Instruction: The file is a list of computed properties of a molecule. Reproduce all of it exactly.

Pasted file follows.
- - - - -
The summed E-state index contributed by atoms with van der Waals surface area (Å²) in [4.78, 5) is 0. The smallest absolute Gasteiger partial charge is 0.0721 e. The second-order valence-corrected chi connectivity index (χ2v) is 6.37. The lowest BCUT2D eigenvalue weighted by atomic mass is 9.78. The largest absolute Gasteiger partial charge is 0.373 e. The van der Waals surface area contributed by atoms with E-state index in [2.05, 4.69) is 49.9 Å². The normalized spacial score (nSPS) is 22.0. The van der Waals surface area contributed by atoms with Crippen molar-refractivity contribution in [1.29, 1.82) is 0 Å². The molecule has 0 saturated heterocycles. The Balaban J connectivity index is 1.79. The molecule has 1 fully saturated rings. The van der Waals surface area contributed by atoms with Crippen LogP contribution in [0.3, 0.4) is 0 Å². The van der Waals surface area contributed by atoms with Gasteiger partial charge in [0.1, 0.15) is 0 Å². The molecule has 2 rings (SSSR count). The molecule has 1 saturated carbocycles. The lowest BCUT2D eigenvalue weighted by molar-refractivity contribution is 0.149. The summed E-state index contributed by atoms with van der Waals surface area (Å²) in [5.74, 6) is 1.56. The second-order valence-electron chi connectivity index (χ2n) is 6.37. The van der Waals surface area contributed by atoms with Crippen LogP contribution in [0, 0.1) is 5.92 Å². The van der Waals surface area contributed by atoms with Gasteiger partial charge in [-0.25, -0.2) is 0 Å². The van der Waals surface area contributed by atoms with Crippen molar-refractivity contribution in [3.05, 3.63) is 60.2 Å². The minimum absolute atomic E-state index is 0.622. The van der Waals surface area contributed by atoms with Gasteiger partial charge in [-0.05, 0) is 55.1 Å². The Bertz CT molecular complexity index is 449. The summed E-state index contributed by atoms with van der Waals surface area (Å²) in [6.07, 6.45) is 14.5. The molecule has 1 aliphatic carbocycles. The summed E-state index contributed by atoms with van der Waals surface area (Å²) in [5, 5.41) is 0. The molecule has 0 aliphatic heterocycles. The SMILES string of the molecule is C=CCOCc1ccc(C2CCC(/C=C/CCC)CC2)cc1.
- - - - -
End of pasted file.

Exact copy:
The summed E-state index contributed by atoms with van der Waals surface area (Å²) in [4.78, 5) is 0. The smallest absolute Gasteiger partial charge is 0.0721 e. The second-order valence-corrected chi connectivity index (χ2v) is 6.37. The lowest BCUT2D eigenvalue weighted by atomic mass is 9.78. The largest absolute Gasteiger partial charge is 0.373 e. The van der Waals surface area contributed by atoms with E-state index in [2.05, 4.69) is 49.9 Å². The normalized spacial score (nSPS) is 22.0. The van der Waals surface area contributed by atoms with Crippen molar-refractivity contribution in [1.29, 1.82) is 0 Å². The molecule has 0 saturated heterocycles. The Balaban J connectivity index is 1.79. The molecule has 1 fully saturated rings. The van der Waals surface area contributed by atoms with Crippen LogP contribution in [0.3, 0.4) is 0 Å². The van der Waals surface area contributed by atoms with Gasteiger partial charge in [0.1, 0.15) is 0 Å². The molecule has 2 rings (SSSR count). The molecule has 1 saturated carbocycles. The lowest BCUT2D eigenvalue weighted by molar-refractivity contribution is 0.149. The summed E-state index contributed by atoms with van der Waals surface area (Å²) in [5.74, 6) is 1.56. The second-order valence-electron chi connectivity index (χ2n) is 6.37. The van der Waals surface area contributed by atoms with Crippen LogP contribution in [0, 0.1) is 5.92 Å². The van der Waals surface area contributed by atoms with Gasteiger partial charge in [-0.25, -0.2) is 0 Å². The van der Waals surface area contributed by atoms with Crippen molar-refractivity contribution in [3.05, 3.63) is 60.2 Å². The minimum absolute atomic E-state index is 0.622. The van der Waals surface area contributed by atoms with Gasteiger partial charge in [-0.05, 0) is 55.1 Å². The Bertz CT molecular complexity index is 449. The summed E-state index contributed by atoms with van der Waals surface area (Å²) in [6.07, 6.45) is 14.5. The molecule has 1 aliphatic carbocycles. The summed E-state index contributed by atoms with van der Waals surface area (Å²) in [5, 5.41) is 0. The molecule has 0 aliphatic heterocycles. The SMILES string of the molecule is C=CCOCc1ccc(C2CCC(/C=C/CCC)CC2)cc1.